Oh the joys of Retirement. Unbelievably, we have entered our fifth year of lazing around and being paid to do it. Today has been a gardening one. One of my greatest hopes about spending half the year in Greece was that I would learn to grow vegetables outside that I couldn’t in England. This year, after struggling and only partly succeeding in previous years, I have cheated and employed two gardeners. The Pensioners did all the heavy work. I bought some plants from the garden shop – tomatoes, peppers and basils. I grew some plants from seed – courgettes, mixed peppers and more basils plus parsley. The Pensioners planted the tomatoes, the peppers and the courgettes and all are doing well. Pauline and I spent the day planting out what we had grown from seed. For the first time, everything seems to be doing well. We will pick our first Cherry Tomatoes at the end of this week.
We are using just a small patch at the back of the house at the moment, hoping to use some of the shade from the edging trees. Those Pensioners will have to come back next year. Every tree and bush has been ‘lifted’ to let in light and cleared around but my favourite is this Yukatan Palm at the front gate. It is quite common, I know, but is becoming a real feature.
6th June, 2013
Why is Skiathan Man so lucky? Rain threatens and he gets rain. Here promises go unfulfilled. We’d love a thunder storm, lightning, half an hour of strong rain. All we get is promises. For quite some time now, we have been avid followers of Sakis Arnaoutoglou, the ET3 weather forecaster but he has been off the boil recently.
Even the trolley dollies of Mega have beaten him in short term accuracy. Sakis has a chance to redeem himself this weekend. He is forecasting rain for Sifnos. A lot is riding on this, Sakis. You’re not the most beautiful you know!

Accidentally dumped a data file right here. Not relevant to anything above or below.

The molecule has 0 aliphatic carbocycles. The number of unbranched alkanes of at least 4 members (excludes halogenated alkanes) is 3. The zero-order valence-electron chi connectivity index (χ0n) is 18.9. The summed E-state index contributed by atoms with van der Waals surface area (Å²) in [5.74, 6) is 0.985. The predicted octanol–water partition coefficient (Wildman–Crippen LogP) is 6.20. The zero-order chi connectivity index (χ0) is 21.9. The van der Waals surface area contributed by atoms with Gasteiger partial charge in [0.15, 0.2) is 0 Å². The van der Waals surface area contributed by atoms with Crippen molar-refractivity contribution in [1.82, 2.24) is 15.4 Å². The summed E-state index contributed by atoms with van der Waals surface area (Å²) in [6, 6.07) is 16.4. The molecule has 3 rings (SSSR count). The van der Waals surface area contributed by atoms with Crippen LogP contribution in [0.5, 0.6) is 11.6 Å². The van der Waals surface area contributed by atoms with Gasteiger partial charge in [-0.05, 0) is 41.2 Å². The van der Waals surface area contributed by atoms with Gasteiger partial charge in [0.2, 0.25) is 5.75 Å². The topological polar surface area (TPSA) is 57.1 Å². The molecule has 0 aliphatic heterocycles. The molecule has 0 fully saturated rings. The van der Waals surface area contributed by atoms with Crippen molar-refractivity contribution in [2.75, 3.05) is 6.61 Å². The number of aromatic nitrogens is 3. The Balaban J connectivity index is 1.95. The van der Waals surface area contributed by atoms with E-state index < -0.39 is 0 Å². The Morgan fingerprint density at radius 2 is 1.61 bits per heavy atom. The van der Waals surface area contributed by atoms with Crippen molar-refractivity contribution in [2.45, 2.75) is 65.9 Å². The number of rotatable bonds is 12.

Anyway, car and patio cleaning day today in spite of a Saharan sand storm prediction again over the next few days. Before that, my first blood test of the Greek residency. The last one was a perfect 2.5 INR in Surrey on April 11th. I am looking for another good one today. If it’s good today, my next one won’t be until August 1st.
Actually, the test turned out so well, I don’t need another until August 15th. Seems a long time off to me but that is the collective wisdom of the Woking Haematology Centre. My concern is that it is a cost-saving long term. I might have an earlier one for my own peace of mind. It was lovely to see our friend, the blood tester, this morning. He had deliberately displayed our Christmas card above his desk. A robin in thick snow looked rather incongruous this morning.
Sakis brought the Saturday rain forward to tonight and tomorrow morning. We’ll see, Sakis!
7th June, 2013
No rain over night. This morning the clouds are grey but high overhead. I think he’s going to be wrong again. I’m going to do my usual watering round.
Do ten big spots make him right? NO THEY DON’T! I’ve spent four hours watering everything in sight.
8th June, 2013
Out early this morning. Rania had somebody else painting white lines on her restaurant floor this morning. It was a member of that infamous crew – The Ladies of Artemon. She obviously wasn’t satisfied with her own efforts last year. We will have dinner there tonight – if the paint is dry. Off up to what we call the Windmill Supermarket in Exambela. It is really called Arades but old names stick. This is what it used to look like until today.
This is old, Greek-style supermarket (corner shop) as we have known it for quite some years. We remember an even older style, all-purpose shop that these emporiums replaced about 30 years ago but, now, the change is taking place once again. I don’t have photos yet but Arades has transmogrified into a modern supermarket like Sainsburys – well perhaps that’s going a little far – with built-in chiller cabinets, fresh veg. picture splashbacks, swipe/blip barcode reading and proper carparking with white lines. Apparently, they had been up all night moving things from one building to another. Life will never be the same again.